Canadian Radio Obama Assassination Joke Criticized

By: Associated Press Email
By: Associated Press Email

MONTREAL (AP) - A broadcast industry council slammed Canada's French-language radio broadcaster for airing a comedy sketch that suggested that Barack Obama would be easy to assassinate because the first black American president would stand out against the White House.

The Canadian Broadcast Standards Council issued a public reprimand of Radio-Canada Monday, after the government's regulatory agency asked the private industry council to look into the matter before it begins its own investigation.

Canada's broadcast regulator, the Canadian Radio-television and Telecommunications Commission, received 210 complaints about Radio-Canada's controversial "Bye Bye 2008" New Year's Eve sketch.

The CRTC asked the council to examine the show even though Radio-Canada is not a member of the private industry council.

"The panel finds nothing redeeming in the allegedly comedic notion that an American president should be shot, still less that this would be easier to achieve because of the color of the president's skin," the council said in its decision.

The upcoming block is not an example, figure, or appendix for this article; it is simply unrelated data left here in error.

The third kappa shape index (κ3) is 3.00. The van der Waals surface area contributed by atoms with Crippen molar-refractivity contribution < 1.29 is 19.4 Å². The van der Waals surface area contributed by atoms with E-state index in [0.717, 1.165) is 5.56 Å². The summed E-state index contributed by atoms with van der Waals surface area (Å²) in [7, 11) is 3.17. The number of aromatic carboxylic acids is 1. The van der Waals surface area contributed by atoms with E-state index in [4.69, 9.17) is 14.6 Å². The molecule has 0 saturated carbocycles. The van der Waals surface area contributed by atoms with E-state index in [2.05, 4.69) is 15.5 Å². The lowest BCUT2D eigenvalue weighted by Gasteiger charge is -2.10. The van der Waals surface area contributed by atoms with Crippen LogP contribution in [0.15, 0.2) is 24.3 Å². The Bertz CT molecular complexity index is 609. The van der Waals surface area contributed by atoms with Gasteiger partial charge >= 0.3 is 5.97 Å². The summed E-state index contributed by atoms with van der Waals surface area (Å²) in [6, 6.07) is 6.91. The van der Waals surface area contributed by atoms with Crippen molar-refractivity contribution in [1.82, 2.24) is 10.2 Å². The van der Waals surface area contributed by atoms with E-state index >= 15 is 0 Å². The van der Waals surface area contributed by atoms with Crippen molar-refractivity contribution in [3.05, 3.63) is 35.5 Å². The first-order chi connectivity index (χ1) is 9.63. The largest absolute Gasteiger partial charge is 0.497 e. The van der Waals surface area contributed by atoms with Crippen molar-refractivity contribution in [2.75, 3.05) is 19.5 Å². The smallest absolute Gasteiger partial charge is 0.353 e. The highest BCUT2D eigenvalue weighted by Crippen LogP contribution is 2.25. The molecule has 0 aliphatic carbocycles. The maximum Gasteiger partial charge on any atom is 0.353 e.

"It was a disturbing, wounding, abusive racial comment."

The government's CRTC will use the council's report as a basis for its own eventual decision on complaints against the show. The regulatory body does not have the power to issue a fine either, but if it also reprimands the broadcaster that could create problems for Radio-Canada when its license is up for renewal.

In slamming the "Bye Bye 2008" show's jibes at blacks, which included a fake interviewer telling the audience to hide their wallets when a black actor playing Obama arrived, the private industry council called the segments "simplistic, belittling, hurtful and prejudicial."

Radio-Canada said in a statement it is surprised the CRTC took the unusual step of consulting the council - "a self-regulatory organization" - and promised to respond.

"The CRTC must make its own decision following a fair process in which Radio-Canada has been able to give its side," said Marc Pichette, a Radio-Canada spokesman.

Dan Philip, president of the Black Coalition of Quebec, expressed satisfaction with the findings of the broadcast standards council.

"This is what we have been looking for," he said. "Radio-Canada, an institution that is supposed to be representative of the public, I think violated all basic understanding as to its responsibility in society."


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